WIT Press


A Data System For The Security And Tracking Of Goods Containers

Price

Free (open access)

Paper DOI

10.2495/DATA080241

Volume

40

Pages

9

Page Range

249 - 257

Published

2008

Size

340 kb

Author(s)

P. J. Munday

Abstract

This paper discusses the need for security of goods in shipping containers against the threat of theft, smuggling and contamination. It shows the need to have integrity and tracking sensors within the container, and to regularly report status and location to control centres. This paper describes work done within the PASR2005 SECCONDD activity towards an international interface standard for secure container data. It discusses the types of communications required from the container’s sensor system, namely: a) long range reporting over the GSM cellular radio system – to be done periodically or when a significant event occurs, and b) short range reporting over a radio link in the 2.4GHz licence-free band. The paper outlines the types of data that need to be sent in the different cases, and discusses the recommended protocols for encoding, protection and communication of the data. These are based around standard protocols, e.g. Transport Layer Security and IEEE 802.15.4, but adapted where necessary to make transmission of the sensor data efficient, secure and reliable in the shipping container environment. There is a particular issue in a large port where there may be hundreds of shipping containers in radio range of an interrogator device, and where a special radio channel access protocol is required. The paper shows how the system can be implemented in a cost effective, low power device. The paper discusses how the data on location and security status of containers can be used by the relevant trade organisations and law enforcement agencies, e.g. for security risk assessment. Keywords: containers, security, tracking, authentication, protocol layers, radio channel access, public key infrastructure, risk assessment, tamper protection.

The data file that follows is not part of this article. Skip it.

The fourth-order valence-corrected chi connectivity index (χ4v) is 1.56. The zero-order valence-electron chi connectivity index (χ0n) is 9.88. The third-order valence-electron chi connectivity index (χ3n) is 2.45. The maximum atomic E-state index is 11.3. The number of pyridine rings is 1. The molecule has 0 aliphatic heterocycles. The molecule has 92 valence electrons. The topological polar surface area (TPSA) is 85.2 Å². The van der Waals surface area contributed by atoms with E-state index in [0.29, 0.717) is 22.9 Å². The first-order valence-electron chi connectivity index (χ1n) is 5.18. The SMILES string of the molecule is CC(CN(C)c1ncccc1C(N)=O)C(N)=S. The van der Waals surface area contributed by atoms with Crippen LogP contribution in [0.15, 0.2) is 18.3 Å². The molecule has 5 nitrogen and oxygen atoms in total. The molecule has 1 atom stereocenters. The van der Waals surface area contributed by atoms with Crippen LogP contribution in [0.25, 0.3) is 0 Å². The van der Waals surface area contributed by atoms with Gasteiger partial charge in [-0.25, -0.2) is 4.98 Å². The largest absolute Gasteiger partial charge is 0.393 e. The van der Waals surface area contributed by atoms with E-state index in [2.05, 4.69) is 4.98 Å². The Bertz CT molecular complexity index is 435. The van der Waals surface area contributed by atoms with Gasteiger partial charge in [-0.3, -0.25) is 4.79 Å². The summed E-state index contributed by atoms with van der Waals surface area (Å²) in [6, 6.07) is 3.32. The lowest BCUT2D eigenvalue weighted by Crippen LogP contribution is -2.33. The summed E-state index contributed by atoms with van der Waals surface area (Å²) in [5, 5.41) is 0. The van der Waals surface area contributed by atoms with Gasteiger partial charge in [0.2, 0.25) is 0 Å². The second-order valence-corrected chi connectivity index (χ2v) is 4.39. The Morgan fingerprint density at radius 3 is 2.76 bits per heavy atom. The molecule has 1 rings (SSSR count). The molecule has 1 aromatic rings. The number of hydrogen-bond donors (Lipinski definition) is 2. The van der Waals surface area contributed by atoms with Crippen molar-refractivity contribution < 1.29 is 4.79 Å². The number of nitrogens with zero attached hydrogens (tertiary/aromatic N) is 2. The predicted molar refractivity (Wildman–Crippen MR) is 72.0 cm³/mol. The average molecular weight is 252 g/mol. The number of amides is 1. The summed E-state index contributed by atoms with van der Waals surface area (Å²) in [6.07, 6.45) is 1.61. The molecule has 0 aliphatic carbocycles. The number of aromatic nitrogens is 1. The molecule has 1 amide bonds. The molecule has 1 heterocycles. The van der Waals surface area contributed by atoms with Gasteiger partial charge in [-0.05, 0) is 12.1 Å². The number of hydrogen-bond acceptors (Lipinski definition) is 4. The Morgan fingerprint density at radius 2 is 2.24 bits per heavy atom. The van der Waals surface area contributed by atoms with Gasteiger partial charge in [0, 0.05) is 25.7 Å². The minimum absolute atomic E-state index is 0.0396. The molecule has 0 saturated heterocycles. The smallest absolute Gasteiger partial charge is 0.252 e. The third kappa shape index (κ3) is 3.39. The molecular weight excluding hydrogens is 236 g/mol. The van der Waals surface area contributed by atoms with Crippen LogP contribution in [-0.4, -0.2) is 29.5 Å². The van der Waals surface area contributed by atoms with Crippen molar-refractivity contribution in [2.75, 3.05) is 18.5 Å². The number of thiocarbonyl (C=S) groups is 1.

Keywords

containers, security, tracking, authentication, protocol layers, radio channel access, public key infrastructure, risk assessment, tamper protection.